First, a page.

On Stage: Synetic Romeo

by Chuck Conconi

Synetic Theater’s silent staging of the Shakespeare classic is a theatrical experience not to be missed. 


Ryan Sellers as Tybalt and Philip Fletcher as Mercutio (Photo by Johnny Shryock)

Romeo and Juliet is one of the most recognizable and frequently staged of Shakespeare’s plays. We know the story: young teenagers, each from one of Verona’s long feuding families – Montagues and Capulets – fall passionately and tragically in love. It is familiar, but not in the way it is staged silently at Synetic Theater.

Under Synetic’s founding director Paata Tsikurishvili, Romeo and Juliet takes on a moody, vibrant atmosphere through captivating movement and dance that effortlessly retells the story without the familiar words. Under the inventive choreography of Irina Tsikurishvili, the young cast moves across the stage with energetic ballet precision. The athletic street fight scenes between the young Montagues and Capulets create a feeling of tension watching the actors move so acrobatically that they could be in physical danger if the choreography wasn’t so carefully controlled.

All the action takes place on a set made up of large moveable gears of a clock, complete with a pendulum. It seems puzzling at first. Designed by Anastasia Simes, it does evoke a feeling of time, the brief time the young lovers have. Konstantine Lortkipanidze’s music and his and Irakli Kavsadze’s sound design, create a dark mood, foretelling the imminent tragedy.

Irina Kavsadze as Juliet and Zana Gankhuyag as Romeo (Photo by Johnny Shryock)

Irina Kavsadze as Juliet and Zana Gankhuyag as Romeo (Photo by Johnny Shryock)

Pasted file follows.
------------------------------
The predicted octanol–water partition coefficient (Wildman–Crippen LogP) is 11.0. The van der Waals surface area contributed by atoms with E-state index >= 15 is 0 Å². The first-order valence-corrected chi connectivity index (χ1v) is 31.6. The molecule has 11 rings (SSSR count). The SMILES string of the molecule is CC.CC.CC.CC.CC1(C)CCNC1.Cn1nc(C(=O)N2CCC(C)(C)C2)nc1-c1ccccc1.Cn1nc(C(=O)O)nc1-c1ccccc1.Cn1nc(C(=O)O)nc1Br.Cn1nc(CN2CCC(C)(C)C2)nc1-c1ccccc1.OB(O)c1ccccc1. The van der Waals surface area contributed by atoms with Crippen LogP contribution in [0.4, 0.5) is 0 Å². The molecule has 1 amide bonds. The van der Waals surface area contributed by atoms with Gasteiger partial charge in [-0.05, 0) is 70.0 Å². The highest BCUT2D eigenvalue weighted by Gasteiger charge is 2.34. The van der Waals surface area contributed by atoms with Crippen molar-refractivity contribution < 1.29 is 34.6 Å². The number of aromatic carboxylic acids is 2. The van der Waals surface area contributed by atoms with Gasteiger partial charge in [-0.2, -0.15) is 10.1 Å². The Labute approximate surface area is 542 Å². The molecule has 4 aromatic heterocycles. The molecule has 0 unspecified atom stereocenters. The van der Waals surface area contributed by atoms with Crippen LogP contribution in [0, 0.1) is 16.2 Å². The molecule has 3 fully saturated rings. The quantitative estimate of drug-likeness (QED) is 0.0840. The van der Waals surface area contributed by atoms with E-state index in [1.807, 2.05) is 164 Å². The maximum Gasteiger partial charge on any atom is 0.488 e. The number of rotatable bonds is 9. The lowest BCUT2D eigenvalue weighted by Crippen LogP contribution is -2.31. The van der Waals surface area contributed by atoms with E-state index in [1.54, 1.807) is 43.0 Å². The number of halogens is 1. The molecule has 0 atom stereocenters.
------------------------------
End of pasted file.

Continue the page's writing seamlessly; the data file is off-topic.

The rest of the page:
Irina Kavsadze is an inspired choice for Juliet. She is young and beautiful, with the tall, lithe body of the accomplished dancer she is. Her fluid movements with Zana Gankhuyag, her Romeo, make their intense adolescent love all the more understandable. They dance across the stage, locked in a passionate kiss, believing nothing can ever come between them. They are in the throes of an especially sensuous love affair, and that it is doomed, makes it all the more enticing.

Tsikurishvili has created an inspired Rome and Juliet. This interpretation pulsates with sexual energy evident in the sensuous movement of an especially talented cast.

Many people who have never experienced silent Shakespeare find the idea incomprehensible. Shakespeare’s legacy is the magical poetry of his writing. On this year, the 400th anniversary of Shakespeare’s death it is comforting to know that while the genius of his words challenge and excite, Synetic’s interpretation is just another manifestation of the bard’s genius. This Romeo and Juliet is a theatrical experience not to be missed.

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